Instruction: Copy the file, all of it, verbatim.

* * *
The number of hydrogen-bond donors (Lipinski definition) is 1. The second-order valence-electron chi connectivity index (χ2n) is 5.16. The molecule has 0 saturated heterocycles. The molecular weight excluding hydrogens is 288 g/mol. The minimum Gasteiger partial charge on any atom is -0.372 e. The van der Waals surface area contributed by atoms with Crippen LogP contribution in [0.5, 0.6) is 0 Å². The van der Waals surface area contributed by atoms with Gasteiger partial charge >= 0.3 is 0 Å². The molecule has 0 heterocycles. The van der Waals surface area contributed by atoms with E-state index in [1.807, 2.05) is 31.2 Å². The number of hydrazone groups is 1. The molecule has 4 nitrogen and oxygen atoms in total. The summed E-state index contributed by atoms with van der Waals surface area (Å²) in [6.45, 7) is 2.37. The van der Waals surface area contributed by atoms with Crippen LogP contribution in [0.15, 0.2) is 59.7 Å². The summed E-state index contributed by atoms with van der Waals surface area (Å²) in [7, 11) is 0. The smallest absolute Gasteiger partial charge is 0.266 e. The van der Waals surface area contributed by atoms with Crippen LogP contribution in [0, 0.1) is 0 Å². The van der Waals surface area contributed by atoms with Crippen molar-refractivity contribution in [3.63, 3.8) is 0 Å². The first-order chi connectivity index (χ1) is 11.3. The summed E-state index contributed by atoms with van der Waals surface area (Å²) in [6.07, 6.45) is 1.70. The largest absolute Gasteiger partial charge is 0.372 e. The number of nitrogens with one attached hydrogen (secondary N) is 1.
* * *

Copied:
The number of hydrogen-bond donors (Lipinski definition) is 1. The second-order valence-electron chi connectivity index (χ2n) is 5.16. The molecule has 0 saturated heterocycles. The molecular weight excluding hydrogens is 288 g/mol. The minimum Gasteiger partial charge on any atom is -0.372 e. The van der Waals surface area contributed by atoms with Crippen LogP contribution in [0.5, 0.6) is 0 Å². The van der Waals surface area contributed by atoms with Gasteiger partial charge >= 0.3 is 0 Å². The molecule has 0 heterocycles. The van der Waals surface area contributed by atoms with E-state index in [1.807, 2.05) is 31.2 Å². The number of hydrazone groups is 1. The molecule has 4 nitrogen and oxygen atoms in total. The summed E-state index contributed by atoms with van der Waals surface area (Å²) in [6.45, 7) is 2.37. The van der Waals surface area contributed by atoms with Crippen LogP contribution in [0.15, 0.2) is 59.7 Å². The summed E-state index contributed by atoms with van der Waals surface area (Å²) in [7, 11) is 0. The smallest absolute Gasteiger partial charge is 0.266 e. The van der Waals surface area contributed by atoms with Crippen LogP contribution in [0, 0.1) is 0 Å². The van der Waals surface area contributed by atoms with Crippen molar-refractivity contribution in [3.63, 3.8) is 0 Å². The first-order chi connectivity index (χ1) is 11.3. The summed E-state index contributed by atoms with van der Waals surface area (Å²) in [6.07, 6.45) is 1.70. The largest absolute Gasteiger partial charge is 0.372 e. The number of nitrogens with one attached hydrogen (secondary N) is 1.